That total gets divided among playoff participants, with Royals receiving $25,157,573.73 for winning the World Series and Mets getting $16,771,715.82 for finishing runner-up. That works out to $370,069.03 each for the Royals and $300,757.78 each for the Mets.

Jeffrey Flanagan of reports that the Royals have issued full playoff shares to a total of 58 people, plus 8.37 partial shares and 50 “cash rewards.” In other words: There was a whole bunch of money to go around if you were in any way involved in the Royals’ championship run.

According to MLB public relations the previous high for the overall player pool was $65.4 million in 2012 and the Mets’ playoff share is the highest ever for a World Series-losing team, topping the Tigers’ share of $291,667.68 in 2006. Kansas City’s playoff share is slightly less than San Francisco received last year.

Here are the individual postseason share amounts by team:

Royals – $370,069.03
Mets – $300,757.78
Blue Jays – $141,834.40
Cubs – $122,327.59
Astros – $36,783.25
Cardinals – $34,223.65
Dodgers – $34,168.74
Rangers – $34,074.40
Pirates – $15,884.20
Yankees – $13,979.99

Marc Anthony gets into the agent business, signs Aroldis Chapman

Aroldis Chapman

There is a somewhat mixed history of entertainers and musicians getting into the sports agent business. Sometimes it works out (Jay-Z has done OK). Sometimes it doesn’t (Master P says “Hi”).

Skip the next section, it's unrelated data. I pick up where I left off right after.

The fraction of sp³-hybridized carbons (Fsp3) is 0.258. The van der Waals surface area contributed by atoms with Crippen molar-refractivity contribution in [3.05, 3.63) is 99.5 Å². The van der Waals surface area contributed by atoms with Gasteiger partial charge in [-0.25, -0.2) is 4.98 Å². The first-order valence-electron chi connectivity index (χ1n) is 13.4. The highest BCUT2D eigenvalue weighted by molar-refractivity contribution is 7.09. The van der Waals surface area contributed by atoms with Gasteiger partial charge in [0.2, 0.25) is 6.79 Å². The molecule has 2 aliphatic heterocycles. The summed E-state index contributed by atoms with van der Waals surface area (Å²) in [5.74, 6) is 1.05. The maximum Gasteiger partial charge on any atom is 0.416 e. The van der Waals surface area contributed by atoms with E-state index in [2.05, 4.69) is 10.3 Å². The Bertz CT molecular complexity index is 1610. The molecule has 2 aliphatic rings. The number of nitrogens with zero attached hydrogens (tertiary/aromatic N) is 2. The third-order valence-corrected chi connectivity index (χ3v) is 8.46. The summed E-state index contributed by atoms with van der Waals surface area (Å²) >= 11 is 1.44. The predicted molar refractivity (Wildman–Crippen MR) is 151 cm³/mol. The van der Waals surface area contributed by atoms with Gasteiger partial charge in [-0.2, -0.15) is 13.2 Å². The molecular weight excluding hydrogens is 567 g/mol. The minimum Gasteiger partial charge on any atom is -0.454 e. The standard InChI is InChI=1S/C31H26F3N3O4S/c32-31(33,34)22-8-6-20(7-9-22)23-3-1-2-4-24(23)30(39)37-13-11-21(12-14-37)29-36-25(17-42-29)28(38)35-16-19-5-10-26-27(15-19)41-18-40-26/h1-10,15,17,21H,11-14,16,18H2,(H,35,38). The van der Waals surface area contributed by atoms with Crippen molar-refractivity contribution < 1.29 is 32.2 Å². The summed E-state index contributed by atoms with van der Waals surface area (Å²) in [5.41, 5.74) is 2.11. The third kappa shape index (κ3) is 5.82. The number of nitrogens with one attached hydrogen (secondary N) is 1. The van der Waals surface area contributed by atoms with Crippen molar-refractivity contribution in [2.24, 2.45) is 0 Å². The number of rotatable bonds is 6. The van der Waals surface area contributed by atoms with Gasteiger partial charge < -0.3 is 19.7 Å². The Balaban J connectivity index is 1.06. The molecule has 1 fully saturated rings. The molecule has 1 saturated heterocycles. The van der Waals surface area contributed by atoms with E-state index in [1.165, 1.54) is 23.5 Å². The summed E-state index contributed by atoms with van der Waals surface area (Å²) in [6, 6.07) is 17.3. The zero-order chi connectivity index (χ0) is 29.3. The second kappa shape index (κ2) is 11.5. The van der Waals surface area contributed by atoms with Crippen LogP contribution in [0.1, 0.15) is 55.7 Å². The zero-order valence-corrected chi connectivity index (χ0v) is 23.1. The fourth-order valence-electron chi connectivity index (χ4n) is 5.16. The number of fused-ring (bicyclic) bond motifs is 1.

Add another one to the list. A pretty big one. Ken Rosenthal reports that Marc Anthony’s Magnus Media is getting into sports. And the company, Magnus Sports, just signed a new client: Reds closer Aroldis Chapman. From Rosenthal:

The company said in a news release that it will team with a baseball agency, Praver Shapiro Sports Management — and that the group’s first major client will be Reds closer Aroldis Chapman.

Praver Shapiro represents a number of Latin players, including Marlinsshortstop Adeiny Hechavarria, Cubs right fielder Jorge Soler, Reds pitcherRaisel Iglesias and free-agent third baseman Juan Uribe.

Chapman is on the trading block right now but 2016 is his walk year, and barring injury he’ll due for perhaps the biggest payday a closer has ever seen. Whether he’ll actually get it depends on the negotiating skills of the biggest salsa artist the world has ever seen.